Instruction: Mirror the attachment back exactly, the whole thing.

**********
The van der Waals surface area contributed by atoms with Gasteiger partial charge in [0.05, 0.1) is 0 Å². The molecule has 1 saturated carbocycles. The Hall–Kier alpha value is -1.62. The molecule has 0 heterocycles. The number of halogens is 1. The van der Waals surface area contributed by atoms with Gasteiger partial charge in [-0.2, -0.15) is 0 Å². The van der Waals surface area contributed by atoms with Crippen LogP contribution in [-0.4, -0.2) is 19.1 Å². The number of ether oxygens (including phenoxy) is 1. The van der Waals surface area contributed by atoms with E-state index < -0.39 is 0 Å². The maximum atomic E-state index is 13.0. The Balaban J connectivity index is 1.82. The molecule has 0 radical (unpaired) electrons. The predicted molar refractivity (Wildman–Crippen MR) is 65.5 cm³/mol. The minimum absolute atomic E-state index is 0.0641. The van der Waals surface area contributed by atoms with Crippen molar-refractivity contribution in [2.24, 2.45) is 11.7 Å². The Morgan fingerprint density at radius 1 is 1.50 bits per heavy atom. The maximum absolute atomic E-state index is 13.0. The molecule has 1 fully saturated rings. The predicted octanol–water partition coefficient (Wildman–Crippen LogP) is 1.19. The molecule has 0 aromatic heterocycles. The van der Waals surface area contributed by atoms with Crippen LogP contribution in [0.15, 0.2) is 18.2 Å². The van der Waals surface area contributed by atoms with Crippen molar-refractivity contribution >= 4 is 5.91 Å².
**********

The van der Waals surface area contributed by atoms with Gasteiger partial charge in [0.05, 0.1) is 0 Å². The molecule has 1 saturated carbocycles. The Hall–Kier alpha value is -1.62. The molecule has 0 heterocycles. The number of halogens is 1. The van der Waals surface area contributed by atoms with Gasteiger partial charge in [-0.2, -0.15) is 0 Å². The van der Waals surface area contributed by atoms with Crippen LogP contribution in [-0.4, -0.2) is 19.1 Å². The number of ether oxygens (including phenoxy) is 1. The van der Waals surface area contributed by atoms with E-state index < -0.39 is 0 Å². The maximum atomic E-state index is 13.0. The Balaban J connectivity index is 1.82. The molecule has 0 radical (unpaired) electrons. The predicted molar refractivity (Wildman–Crippen MR) is 65.5 cm³/mol. The minimum absolute atomic E-state index is 0.0641. The van der Waals surface area contributed by atoms with Crippen molar-refractivity contribution in [2.24, 2.45) is 11.7 Å². The Morgan fingerprint density at radius 1 is 1.50 bits per heavy atom. The maximum absolute atomic E-state index is 13.0. The molecule has 1 fully saturated rings. The predicted octanol–water partition coefficient (Wildman–Crippen LogP) is 1.19. The molecule has 0 aromatic heterocycles. The van der Waals surface area contributed by atoms with Crippen LogP contribution in [0.15, 0.2) is 18.2 Å². The van der Waals surface area contributed by atoms with Crippen molar-refractivity contribution >= 4 is 5.91 Å².